As Summer Heated Up, House GOP's Immigration Hearings Lost Sizzle

With immigration reform legislation stalled indefinitely, the congressional hearings on the issue that attracted overflow crowds around the Fourth of July have now fizzled with disinterest leading into Labor Day.

Most Americans paid little attention to the two dozen House hearings held around the country during the last two months. Many families have been on vacation, and the news has been dominated by war in the Middle East, the foiled terror plot in London and an arrest in the JonBenet Ramsey murder investigation.

"People don't pay attention to these things, except the C-SPAN junkies," said Gary Jacobson, an expert in congressional politics at the University of California, San Diego. "It's not surprising that it's fizzled."

Democrats and immigrant groups have questioned the need for the hearings because such meetings are typically held before legislation is passed — not after. Critics call the hearings an election-year tactic to delay negotiations on the competing immigration bills passed by the House and Senate.

Many House members have shown waning interest in the meetings, preferring to campaign during the August recess or go on vacation, Jacobson said.

A hearing in San Diego drew just two congressmen, even though it is a border city often described as a crucible of immigration politics. Another gathering in Dalton, Ga., attracted just three representatives.

A sparsely attended hearing in El Paso, Texas, was held in the dark and rebroadcast on C-SPAN with a note reading: "This hearing was held in a theater with lighting problems."

Another gathering scheduled for Friday in upstate New York was canceled with one week's notice. A spokesman for the Judiciary Committee blamed logistical difficulties getting members to the meeting from a panel in Concord, N.H., that took place the previous day.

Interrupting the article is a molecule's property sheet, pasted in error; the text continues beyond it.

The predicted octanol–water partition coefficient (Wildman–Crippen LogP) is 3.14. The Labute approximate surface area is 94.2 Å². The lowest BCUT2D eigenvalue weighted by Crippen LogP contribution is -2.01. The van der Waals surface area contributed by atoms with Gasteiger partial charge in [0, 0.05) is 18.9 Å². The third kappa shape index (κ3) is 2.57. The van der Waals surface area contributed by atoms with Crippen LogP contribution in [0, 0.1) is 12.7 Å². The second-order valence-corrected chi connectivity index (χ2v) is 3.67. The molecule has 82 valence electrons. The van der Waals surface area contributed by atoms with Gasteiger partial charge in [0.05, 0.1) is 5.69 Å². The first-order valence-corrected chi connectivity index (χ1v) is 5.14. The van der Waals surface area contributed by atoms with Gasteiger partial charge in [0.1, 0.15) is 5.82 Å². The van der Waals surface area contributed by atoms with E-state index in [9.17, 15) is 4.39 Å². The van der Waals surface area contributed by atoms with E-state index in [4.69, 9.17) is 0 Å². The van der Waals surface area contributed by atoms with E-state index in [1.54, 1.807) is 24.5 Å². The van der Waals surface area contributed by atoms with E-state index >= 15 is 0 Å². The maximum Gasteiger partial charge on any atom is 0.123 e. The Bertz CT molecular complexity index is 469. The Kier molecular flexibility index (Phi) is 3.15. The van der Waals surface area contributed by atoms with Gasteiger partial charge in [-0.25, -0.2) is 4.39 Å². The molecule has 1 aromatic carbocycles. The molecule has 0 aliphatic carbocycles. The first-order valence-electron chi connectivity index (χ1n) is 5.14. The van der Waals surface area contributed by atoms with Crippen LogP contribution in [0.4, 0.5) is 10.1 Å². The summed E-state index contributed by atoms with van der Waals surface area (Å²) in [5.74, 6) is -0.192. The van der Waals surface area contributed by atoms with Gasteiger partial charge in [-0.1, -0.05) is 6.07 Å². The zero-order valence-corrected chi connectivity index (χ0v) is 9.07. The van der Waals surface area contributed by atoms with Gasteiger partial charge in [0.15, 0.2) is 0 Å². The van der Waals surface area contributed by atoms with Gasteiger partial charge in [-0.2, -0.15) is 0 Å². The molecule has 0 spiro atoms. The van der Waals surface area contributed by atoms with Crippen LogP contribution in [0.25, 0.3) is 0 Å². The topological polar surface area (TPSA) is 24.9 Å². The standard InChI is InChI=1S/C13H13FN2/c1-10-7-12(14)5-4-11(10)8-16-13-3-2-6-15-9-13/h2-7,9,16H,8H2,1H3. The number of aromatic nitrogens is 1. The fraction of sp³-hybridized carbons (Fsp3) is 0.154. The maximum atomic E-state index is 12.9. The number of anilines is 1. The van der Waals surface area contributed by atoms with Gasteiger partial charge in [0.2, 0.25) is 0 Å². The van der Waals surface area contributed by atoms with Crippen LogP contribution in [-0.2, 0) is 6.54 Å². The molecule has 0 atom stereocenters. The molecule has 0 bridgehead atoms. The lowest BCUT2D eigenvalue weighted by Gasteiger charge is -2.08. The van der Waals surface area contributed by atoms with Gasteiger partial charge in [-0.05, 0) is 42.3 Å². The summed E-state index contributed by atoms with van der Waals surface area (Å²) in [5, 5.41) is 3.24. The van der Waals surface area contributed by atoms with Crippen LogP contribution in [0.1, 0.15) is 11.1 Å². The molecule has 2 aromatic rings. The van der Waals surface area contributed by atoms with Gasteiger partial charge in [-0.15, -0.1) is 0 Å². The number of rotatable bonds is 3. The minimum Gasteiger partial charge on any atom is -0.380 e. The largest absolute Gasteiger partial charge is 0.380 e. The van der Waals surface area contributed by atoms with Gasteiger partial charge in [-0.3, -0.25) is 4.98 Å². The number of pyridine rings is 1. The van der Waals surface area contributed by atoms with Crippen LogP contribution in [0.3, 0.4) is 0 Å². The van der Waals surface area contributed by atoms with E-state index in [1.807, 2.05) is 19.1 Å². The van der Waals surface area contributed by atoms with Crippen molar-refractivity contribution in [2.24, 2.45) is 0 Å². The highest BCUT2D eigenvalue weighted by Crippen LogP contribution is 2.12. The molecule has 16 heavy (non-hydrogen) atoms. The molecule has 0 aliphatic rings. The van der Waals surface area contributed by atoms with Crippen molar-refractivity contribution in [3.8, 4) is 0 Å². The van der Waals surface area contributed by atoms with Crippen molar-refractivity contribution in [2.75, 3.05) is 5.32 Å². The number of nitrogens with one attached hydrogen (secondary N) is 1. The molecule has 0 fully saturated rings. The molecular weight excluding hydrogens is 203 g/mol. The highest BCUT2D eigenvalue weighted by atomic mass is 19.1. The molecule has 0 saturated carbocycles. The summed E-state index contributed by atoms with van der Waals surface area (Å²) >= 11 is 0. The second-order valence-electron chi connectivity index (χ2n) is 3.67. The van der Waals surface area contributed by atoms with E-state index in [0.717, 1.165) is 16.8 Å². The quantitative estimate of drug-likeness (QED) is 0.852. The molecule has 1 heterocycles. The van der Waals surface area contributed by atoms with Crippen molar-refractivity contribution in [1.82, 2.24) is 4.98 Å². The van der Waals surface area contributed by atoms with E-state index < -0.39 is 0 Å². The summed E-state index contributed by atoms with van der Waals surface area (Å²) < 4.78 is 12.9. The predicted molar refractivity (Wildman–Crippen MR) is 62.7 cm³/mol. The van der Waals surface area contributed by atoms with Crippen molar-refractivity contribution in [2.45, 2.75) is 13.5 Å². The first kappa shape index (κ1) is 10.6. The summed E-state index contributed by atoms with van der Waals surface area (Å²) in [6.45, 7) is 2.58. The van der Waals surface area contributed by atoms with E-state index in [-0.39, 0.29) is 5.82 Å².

Some Republicans consider the hearings a success.

Rep. James Sensenbrenner, R-Wis., said the meetings allowed lawmakers "to hear testimony from local people, as well as to talk with them informally."

But even some who agree with the House GOP's hardline stance against illegal immigration gave mixed reviews to the hearings, which generally involved Homeland Security officials, academics and activists discussing the issue.

Ron De Jong, spokesman for the activist group, said he would have liked more accessible venues and an opportunity for audience members to speak.

"I would have provided a forum for citizens to speak," De Jong said. "Give them 90 seconds."

House GOP leaders called the hearings to highlight differences between the enforcement-only bill that the House passed in December and a Senate bill approved in May, which would establish a guest worker program and a path to citizenship for many who are in the country illegally.

The first hearing outside Washington, held at a Border Patrol station in San Diego, attracted a host of lawmakers and an overflow crowd of more than 200 people. At the time, many lawmakers hoped for hearings in their home districts.

Hearings were scheduled as far afield as Yuma, Ariz., Evansville, Ind., Hamilton, Mont., and Selfridge Air National Guard base, near Detroit.

The final House panel is Sept. 1 in Dubuque, Iowa. The Senate has also held some hearings.

As lawmakers prepare to reconvene after Labor Day, prospects for a compromise are cloudy.

Two conservative Republicans, Sen. Kay Bailey Hutchison, R-Texas, and Rep. Mike Pence, R-Ind., proposed a bill in late July that they hoped would start negotiations between the House and Senate.

The bill would set up privately run "Ellis Island" centers outside the United States. Illegal immigrants would have to leave the country and apply at the centers to return on work visas. But those would not operate until after the president has certified to Congress that the border is secure.